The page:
Today we'll be talking about exception handling.
So, what is exception handling?
First, let's talk about what an exception is and why we'd want to handle one.
An exception is an event that disrupts the normal flow of an application. Since an exception, by definition, is something that isn't accounted for, there are lots of risks: system failure, data integrity issues, performance concerns, and more.
Now that we know what exceptions are, we need to figure out how to handle them.
There are many ways to handle exceptions; one of the least beneficial methods is to allow our application logs to accumulate on a server and then manually log in to the server to check them.
There are several reasons that this is a bad idea. First and foremost, you're not going to check them. Using this method is much like keeping a backup of your database; you're never going to look at them unless there's catastrophic failure that takes your system down or users start complaining. We don't even need to discuss any other reasons.
Another option is to use something like syslog. With syslog, you can have a syslog server setup that each of your servers can send logs to. I've used this approach many times and it works well, but there is still some useful functionality that is missing or requires additional work.
This is where using an exception service, such as Airbrake, Sentry, or HoneyBadger is handy.
Setting up HoneyBadger
The first thing we need to do is head over to HoneyBadger and set up an account. I've chosen the micro plan with a free 15 day trial. But any will work.
Once you've established your account, you should be redirected to the setup process, which is painless. First, you need to name your application and select the language you'll be using.
After completing that step, you'll be sent to another page that will show you how to get your application configured to send exceptions to honeybadger.io.
Now we'll need to switch over to our produciton app and configure it.
First, we'll add this to our gemfile:
gem 'honeybadger', '~> 3.1'
Next, we'll need to install the gem:
➜ produciton.com git:(bprice/setup-honeybadger) ✗ bundle
Then, we'll run the HoneyBadger install:
➜ produciton.com git:(bprice/setup-honeybadger) ✗ bundle exec honeybadger install 8fdef1aa
Installing Honeybadger 3.2.0
You're already on Honeybadger, so you're all set.
Detected Rails 5.1.4
Raising 'HoneybadgerTestingException' to simulate application failure.
At this point, we can flip back over to HoneyBadger, where we should see that our app has been successfully set up.
Now, we can click on the
Success! View Your Project button to take a look at our exceptions.
Right off the bat, we can see a lot of useful information. Let's just start at the top and work our way down. At the top of the page, we can see we're in the Errors screen, but we also see that there are Uptime, Check-ins, Deployments, and Reports sections as well.
If we go down a bit further, we can see a search bar with some default filters in there. You’ll notice
-is:ignored, which means we have a way to filter out the exceptions we actually care about seeing.
Now, if we look further down, we can see that I have 2 errors. (You will probably only have one, but this actually caught an exception where I didn't have my database running locally.)
We can see the last time the error was reported, the total number of times the exception has happened in the last hour, the environment it occurred in; from here, we have the ability to assign it to someone, or the ability to resolve it.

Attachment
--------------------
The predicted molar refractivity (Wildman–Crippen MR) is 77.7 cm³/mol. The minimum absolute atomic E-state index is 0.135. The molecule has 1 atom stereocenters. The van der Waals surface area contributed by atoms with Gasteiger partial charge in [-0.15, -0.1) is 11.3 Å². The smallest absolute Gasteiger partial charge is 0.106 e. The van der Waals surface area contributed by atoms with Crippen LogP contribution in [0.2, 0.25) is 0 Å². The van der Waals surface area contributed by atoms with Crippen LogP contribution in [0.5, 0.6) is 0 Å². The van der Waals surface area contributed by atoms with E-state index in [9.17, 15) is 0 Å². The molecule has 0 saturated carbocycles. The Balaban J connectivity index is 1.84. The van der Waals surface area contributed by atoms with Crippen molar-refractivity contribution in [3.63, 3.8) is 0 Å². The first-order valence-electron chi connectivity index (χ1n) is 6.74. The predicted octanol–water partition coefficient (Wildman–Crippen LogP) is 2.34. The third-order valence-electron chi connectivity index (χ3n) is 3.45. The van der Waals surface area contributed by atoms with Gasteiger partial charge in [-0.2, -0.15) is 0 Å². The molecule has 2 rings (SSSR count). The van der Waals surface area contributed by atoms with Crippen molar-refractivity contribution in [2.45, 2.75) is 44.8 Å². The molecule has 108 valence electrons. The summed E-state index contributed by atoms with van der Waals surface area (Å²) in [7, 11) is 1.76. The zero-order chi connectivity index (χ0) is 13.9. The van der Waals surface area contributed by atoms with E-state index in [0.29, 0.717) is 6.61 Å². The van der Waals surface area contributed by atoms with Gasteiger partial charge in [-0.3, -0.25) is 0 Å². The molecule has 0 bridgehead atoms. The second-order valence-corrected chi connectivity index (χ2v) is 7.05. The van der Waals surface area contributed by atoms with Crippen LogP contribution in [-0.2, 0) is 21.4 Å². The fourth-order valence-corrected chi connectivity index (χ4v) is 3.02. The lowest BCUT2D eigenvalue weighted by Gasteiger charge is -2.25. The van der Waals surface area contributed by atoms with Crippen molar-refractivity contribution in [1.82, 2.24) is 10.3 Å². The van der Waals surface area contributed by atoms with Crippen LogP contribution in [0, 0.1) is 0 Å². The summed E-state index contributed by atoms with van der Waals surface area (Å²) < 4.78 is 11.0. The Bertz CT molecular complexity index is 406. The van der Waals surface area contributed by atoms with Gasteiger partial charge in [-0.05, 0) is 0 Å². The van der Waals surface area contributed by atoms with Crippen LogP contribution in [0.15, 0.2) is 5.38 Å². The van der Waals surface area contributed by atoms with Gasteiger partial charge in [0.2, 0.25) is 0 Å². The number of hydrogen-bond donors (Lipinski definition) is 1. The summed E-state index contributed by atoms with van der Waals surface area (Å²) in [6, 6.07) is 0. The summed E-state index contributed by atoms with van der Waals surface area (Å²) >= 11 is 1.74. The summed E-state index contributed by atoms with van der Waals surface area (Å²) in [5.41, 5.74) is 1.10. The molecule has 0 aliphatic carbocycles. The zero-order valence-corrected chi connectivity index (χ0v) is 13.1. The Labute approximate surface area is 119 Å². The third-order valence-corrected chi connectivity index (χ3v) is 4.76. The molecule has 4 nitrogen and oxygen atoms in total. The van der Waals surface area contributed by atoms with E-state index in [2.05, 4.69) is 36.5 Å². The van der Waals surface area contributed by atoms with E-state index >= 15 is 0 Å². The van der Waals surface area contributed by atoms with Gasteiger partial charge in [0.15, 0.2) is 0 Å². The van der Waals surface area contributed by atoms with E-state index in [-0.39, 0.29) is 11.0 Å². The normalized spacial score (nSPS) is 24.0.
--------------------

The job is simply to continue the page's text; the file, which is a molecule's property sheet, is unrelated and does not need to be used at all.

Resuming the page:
You can also see that HoneyBadger keeps track of deployments. This is a nifty feature that, if you remember from our previous video, Scout also supported. This is a great feature to identify when an exception first appeared, which gives you just a bit more information and context to help resolve the issue. This is also a very convenient feature to have for reporting purposes. It can visually bring to your attention the fact that the QA workflow change you made 3 weeks ago has resulted in a 20% increase in exceptions.
Now, let's take a look at an exception:
Here, we can see that we have more in-depth information about an exception.
We have access to the backtrace, url, location, occurence metrics, context (where you can pass additional information from the application), environment information, history, and more.
Next, we need to get a new image built and pushed to AWS.
➜ docker build -t production .
➜ docker tag production:latest 154477107666.dkr.ecr.us-east-1.amazonaws.com/dailydrip/produciton
➜ $(aws ecr get-login --no-include-email)
➜ docker push 154477107666.dkr.ecr.us-east-1.amazonaws.com/dailydrip/produciton:latest
Now, we just need to restart our service. If you've followed along with the previous videos, we've always done this via the AWS Console; however, today we're going to use the AWS cli to do this.
➜ aws ecs update-service --service production-load-balanced --cluster Produciton --force-new-deployment
If we flip over to our AWS Dashboard and look at our service, we should see the new tasks being provisioned.
We can also see this using the AWS cli:
➜ aws ecs list-tasks --service production-load-balanced --cluster Produciton
Now, we need to test that our exception handling is working correctly. Since we don't have much code and, by default, HoneyBadger is ignoring a lot of errors you could easily reproduce (routing errors), I'm going to take another approach to easily verify that this works.
I'm going to temporarily turn off my database. This can be done by selecting the database and choosing
Stop from the
Instance Actions button.
This will take a few minutes, but once the database is down, we should be able to try to reload the app and get an exception in HoneyBadger.
In this video, we went over configuring our application to send exceptions to HoneyBadger and some of the base features they offer.